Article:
“Kuching for me is….” I began before trailing off, trying to find the words

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“Kuching for me is….” I began before trailing off, trying to find the words. What exactly is it to me? It’s definitely my hometown, but what else is it? “I’ll think of how I can describe Kuching. You guys go ahead.”

The four Swinburne students I was with chattered on about their respective hometowns. They were part of a youth exchange trip to South Korea while I was supervising the trip as one of the lecturer advisors. We were in Dankook University on a campus visit and were chatting with Lee Jiseon, a senior editor with the university’s newspaper. She was interested to find out about Malaysia for a possible feature on the trip and its participants. It was a coincidence that we came from different hometowns all over Malaysia.

As the others excitedly described what the hometowns’ specialties, I was deep in thought. I could start by explaining that Kuching was actually named because of the mata kucing trees and cats. Or, I could talk about our delicacies such as laksa and kolo mee, but those could be in Miri too. Having lived in Petaling Jaya for work before, I’d been eager to move back to Kuching when I could. Although not as happening as PJ, there was just something about Kuching that appealed to me more than just being my hometown.

It’s easy to see that there is some undefinable quality about Kuching that seduced visitors into becoming citizens. While Malaysia is home to many nationalities and religions, somehow Kuchingites seem more tolerant and accepting of one another. There has always been mutual understanding and respect for the different cultures, where it’s common to see people of different races sharing a table at eateries and co-existing peacefully. It’s also small enough that everyone seems to know one another but it’s easy enough to strike up a friendly conversation with a new face. While the local mindset is more relaxed compared to West Malaysia, there is no doubt that Kuchingites are capable of producing high-quality work, as evident from our various successes in the different fields. The rest of the world is beginning to realize this as we see more multi-national companies coming in to invest locally.

Although Kuching may still considered small, it is blessed to be in Sarawak, where it is surrounded with abundant and fertile land. It was known as a small town with nothing but the local infrastructure is developing progressively. However, when people talk of visiting East Malaysia, people automatically think of Kota Kinabalu with its pristine beaches, blue waters, exciting islands, mountains and more. Yet, Kuching has most of those things too. Problem is, not many people have realized that, myself included until that moment. Admittedly, more could be done by everyone to further promote our natural heirlooms to tourists, while supporting transportation systems need to be better planned and developed. One example is the supply of parking spaces, especially since Kuchingites love to park as close as possible to their destination.

There is definitely room for improvement in Kuching. Despite being a friendly place, there seems to be a decreasing sense of community nowadays, especially among the younger generation. Everyone is glued to their technological devices that many do not even know their own neighbours or what is going on outside their own homes.

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What Kuching lacks is a way for everyone to be a part of a real community. The simplest, most effective solution would be to create a gathering place which welcomes all to for events, festivities, community projects and more. While some may claim that existing shopping malls do so, most still lack that spark to bring Kuchingites together. This place should make people excited to look forward to keep going back. It should be lively and bustling, with a steady flow of activities and events, in an easily accessible location with features and facilities to encourage all Kuchingites to participate as a whole, instead of individuals.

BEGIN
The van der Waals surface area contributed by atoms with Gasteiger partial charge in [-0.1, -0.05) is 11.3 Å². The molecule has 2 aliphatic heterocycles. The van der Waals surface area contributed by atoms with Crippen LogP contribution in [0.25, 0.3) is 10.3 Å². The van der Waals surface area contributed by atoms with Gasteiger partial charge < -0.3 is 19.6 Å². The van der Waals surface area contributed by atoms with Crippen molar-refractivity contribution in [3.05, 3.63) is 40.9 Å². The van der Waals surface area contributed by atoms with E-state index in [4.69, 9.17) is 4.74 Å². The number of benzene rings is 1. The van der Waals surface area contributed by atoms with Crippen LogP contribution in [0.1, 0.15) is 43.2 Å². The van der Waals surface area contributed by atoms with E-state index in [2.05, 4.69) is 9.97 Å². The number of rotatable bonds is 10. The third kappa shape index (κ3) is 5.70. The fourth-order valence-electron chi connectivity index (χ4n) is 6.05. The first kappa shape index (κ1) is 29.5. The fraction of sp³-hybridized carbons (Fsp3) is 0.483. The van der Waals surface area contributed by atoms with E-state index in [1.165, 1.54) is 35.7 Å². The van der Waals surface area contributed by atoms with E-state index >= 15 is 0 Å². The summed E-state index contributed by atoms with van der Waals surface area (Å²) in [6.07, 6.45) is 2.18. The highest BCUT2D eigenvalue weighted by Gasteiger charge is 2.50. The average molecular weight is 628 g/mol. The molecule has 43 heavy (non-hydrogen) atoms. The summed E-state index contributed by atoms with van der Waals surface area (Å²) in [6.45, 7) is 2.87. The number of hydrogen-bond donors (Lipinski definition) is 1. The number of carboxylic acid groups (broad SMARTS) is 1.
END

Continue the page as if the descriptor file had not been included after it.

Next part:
This place should celebrate the spirit of Kuching by getting the citizens involved by asking them to help decide on upcoming activities together. Besides being a communal area, it could also be a convenient one-stop destination, well-equipped to meet the appetites and retail needs of the people. In the present, there’s currently no other Malaysian city with such a location for and by the people, without any political or religious ties. To make this place even more like home, and a representation of Kuching, it should also have a green lung area planted with plants and trees indigenous to the city or Sarawak. This would help educate the younger generation and tourists alike in a convenient setting.

My mind started filling with ideas and possibilities for humble Kuching. That’s the best thing about it, there’s just so much to discover and to work on to bring out the best of what it has to offer. It just takes the right people with the appropriate mindset and opportunity to get it started. As I thought of what else Kuching could do to improve, my musings were interrupted with “Andrea, are you still with us? You seem to be thinking a lot,” Jiseon waved her hand in front of me.

“Oh, yes. I’ve finally thought of what to tell you about my hometown.” I said as she nodded in anticipation. “Kuching for me is a well of untapped and never-ending potential,” I began, this time excitedly and confidently. I went on to explain all that is beloved of Kuching, how the little city is and will be even more special. What I said must have struck a chord with them, as every Korean whom I told about Kuching has decided to visit in December. I really can’t wait to show them our little gem of a hometown.